Common Sense and Philosophical Method

What’s the relationship between common sense and philosophy?

This is one of a number of challenging methodological issues philosophers across a wide range of fields face.

Richard Estes, “D Train”

Guy Longworth, reader in philosophy at the University of Warwick, offers some thoughts on this question. In an interview by Richard Marshall at 3:16 about his work, some of which has been on the connection between ordinary language philosophy and experimental philosophy, Marshall asks him: “JL Austin defended common-sense and thought philosophers didn’t understand it. Are you sympathetic to his approach to philosophising and his view that philosophers refuse to cash the cheques written by common sense, as you vividly put it?”

Here’s Longworth’s reply:

I think that common-sense is important in philosophy, at least insofar as our aims as philosophers are more than merely exploratory—that is, insofar as we hope to get things right. For common-sense is just our general ability to assess claims and courses of action. Furthermore, I think that philosophers typically have a good, off-duty understanding of the demands of common-sense. Insofar as they depart from those demands, I think that their doing so is often due to pressure from the competing demands of clean, general theorising. One of Austin’s central insights, one shared by some other ordinary language philosophers, was that common-sense thinking is indefinitely sensitive to differences amongst cases. By contrast, as philosophers, we often aim to construct theories that are general, and so that efface differences amongst cases. That sort of difference between common-sense and our aims as philosophers can lead into conflicts, at which points it seems that we will have to give up either a piece of common-sense or a piece of philosophical theory. The question is, which?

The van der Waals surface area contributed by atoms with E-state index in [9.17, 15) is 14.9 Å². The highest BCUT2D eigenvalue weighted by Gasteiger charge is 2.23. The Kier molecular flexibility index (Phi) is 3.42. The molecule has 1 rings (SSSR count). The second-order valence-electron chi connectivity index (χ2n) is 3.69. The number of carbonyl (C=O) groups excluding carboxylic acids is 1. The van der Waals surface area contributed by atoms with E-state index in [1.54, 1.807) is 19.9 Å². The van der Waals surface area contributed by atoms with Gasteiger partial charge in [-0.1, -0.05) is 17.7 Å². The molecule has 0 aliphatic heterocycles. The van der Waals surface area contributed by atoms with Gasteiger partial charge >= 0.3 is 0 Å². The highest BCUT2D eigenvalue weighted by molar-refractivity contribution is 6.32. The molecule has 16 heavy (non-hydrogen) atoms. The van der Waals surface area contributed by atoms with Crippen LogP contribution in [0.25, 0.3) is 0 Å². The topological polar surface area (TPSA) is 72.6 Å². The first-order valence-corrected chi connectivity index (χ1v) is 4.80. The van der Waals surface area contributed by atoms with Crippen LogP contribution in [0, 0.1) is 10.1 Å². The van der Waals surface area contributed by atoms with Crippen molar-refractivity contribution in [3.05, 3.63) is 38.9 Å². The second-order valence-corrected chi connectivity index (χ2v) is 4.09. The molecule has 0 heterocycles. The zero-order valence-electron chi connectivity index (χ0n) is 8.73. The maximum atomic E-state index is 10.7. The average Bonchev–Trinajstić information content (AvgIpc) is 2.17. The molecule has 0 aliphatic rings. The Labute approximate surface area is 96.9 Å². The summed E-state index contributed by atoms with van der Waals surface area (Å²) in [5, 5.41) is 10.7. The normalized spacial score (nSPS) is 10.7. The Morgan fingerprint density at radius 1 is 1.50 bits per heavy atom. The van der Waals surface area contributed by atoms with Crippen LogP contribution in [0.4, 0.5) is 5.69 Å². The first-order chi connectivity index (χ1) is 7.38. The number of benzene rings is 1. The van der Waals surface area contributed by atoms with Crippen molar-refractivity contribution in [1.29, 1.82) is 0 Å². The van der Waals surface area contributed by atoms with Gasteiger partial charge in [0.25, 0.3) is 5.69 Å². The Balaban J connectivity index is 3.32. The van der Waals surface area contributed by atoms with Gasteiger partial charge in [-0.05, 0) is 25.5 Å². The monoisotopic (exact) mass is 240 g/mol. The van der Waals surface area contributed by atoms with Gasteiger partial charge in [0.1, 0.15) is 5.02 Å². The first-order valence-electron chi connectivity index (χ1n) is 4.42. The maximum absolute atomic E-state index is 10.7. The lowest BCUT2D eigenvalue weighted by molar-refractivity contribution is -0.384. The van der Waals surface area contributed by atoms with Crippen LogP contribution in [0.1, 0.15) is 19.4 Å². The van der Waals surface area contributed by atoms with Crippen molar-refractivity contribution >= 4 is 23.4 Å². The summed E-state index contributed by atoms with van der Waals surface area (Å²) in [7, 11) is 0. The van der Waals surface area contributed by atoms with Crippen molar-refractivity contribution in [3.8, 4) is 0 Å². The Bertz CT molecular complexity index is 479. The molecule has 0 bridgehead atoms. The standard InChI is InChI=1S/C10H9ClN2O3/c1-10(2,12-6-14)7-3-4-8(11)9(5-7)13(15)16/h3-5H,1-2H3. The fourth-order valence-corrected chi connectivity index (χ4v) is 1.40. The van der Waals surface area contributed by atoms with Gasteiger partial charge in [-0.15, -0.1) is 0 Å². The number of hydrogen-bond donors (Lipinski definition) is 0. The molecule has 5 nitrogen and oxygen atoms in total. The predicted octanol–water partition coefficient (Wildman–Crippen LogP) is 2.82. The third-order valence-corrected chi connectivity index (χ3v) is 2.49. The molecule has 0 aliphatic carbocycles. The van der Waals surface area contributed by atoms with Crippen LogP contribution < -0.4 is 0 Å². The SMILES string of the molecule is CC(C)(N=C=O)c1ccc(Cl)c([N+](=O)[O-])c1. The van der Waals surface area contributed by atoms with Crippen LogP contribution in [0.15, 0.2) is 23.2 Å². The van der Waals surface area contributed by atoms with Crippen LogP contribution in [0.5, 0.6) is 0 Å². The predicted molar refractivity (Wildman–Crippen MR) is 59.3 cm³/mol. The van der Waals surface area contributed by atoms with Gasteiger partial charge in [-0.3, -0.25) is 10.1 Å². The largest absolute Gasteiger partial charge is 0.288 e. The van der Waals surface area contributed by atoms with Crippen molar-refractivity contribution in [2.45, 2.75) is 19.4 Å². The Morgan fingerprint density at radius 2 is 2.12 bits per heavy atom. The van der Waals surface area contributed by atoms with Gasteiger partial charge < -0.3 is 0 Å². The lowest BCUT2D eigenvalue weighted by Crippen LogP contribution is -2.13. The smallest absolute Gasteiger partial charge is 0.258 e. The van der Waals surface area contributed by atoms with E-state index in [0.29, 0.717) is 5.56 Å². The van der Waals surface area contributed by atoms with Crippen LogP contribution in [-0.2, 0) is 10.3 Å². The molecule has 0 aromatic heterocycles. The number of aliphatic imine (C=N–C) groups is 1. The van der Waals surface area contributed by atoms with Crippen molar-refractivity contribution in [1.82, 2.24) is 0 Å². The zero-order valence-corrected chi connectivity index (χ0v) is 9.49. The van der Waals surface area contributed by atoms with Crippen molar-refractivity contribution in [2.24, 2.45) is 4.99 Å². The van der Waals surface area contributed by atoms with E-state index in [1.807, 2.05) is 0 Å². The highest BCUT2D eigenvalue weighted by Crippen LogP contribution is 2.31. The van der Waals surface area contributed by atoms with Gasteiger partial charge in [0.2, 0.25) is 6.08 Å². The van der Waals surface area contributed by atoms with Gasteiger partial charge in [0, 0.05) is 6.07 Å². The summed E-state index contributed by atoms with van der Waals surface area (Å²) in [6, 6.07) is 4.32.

Naturally enough, I think that there is no general answer to that question. It’s surely possible for philosophical theorising to reveal a piece of common-sense to be dubious. And it’s surely possible for a philosophical claim to be out of step with what is, given appropriately developed common-sense, obviously correct. Furthermore, it can be very far from obvious whether the deliverances of philosophy really do conflict with those of common-sense. However, since common-sense is our ordinary ability to assess claims or courses of action, there can be no question of our giving it up in toto.

The whole interview is here.

Discussion welcome.

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